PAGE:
There are materials in literature about how privacy on stigmatizing features like alcoholism, history of tax-evasion, or testing positive in AIDS-related testing may be partially protected by a proper application of randomized response techniques (RRT). The paper demonstrates what amendments are necessary for this approach while applying optional RRTs covering qualitative characteristics, permitting a sampled respondent either to directly reveal sensitive data or choose a randomized response respectively with complementary probabilities. Only a few standard RRTs are illustrated in the text.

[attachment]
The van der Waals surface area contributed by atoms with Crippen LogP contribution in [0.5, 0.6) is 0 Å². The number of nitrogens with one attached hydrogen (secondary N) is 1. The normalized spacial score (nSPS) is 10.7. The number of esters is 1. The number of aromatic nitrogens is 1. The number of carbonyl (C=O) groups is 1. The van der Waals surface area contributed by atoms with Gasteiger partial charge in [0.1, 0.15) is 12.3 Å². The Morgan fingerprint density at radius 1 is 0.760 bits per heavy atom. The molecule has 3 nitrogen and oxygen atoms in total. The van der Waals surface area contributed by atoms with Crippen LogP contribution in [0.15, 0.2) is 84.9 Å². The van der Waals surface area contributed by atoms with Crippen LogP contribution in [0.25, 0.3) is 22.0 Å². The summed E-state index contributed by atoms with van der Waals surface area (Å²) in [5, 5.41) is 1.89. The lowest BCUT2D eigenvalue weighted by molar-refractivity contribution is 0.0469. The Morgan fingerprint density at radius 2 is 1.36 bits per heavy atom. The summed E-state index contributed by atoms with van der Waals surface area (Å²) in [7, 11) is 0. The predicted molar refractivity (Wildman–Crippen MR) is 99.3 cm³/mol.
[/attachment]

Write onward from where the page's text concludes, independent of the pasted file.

protection of privacy, randomized response, sensitive issues, Warner and other techniques
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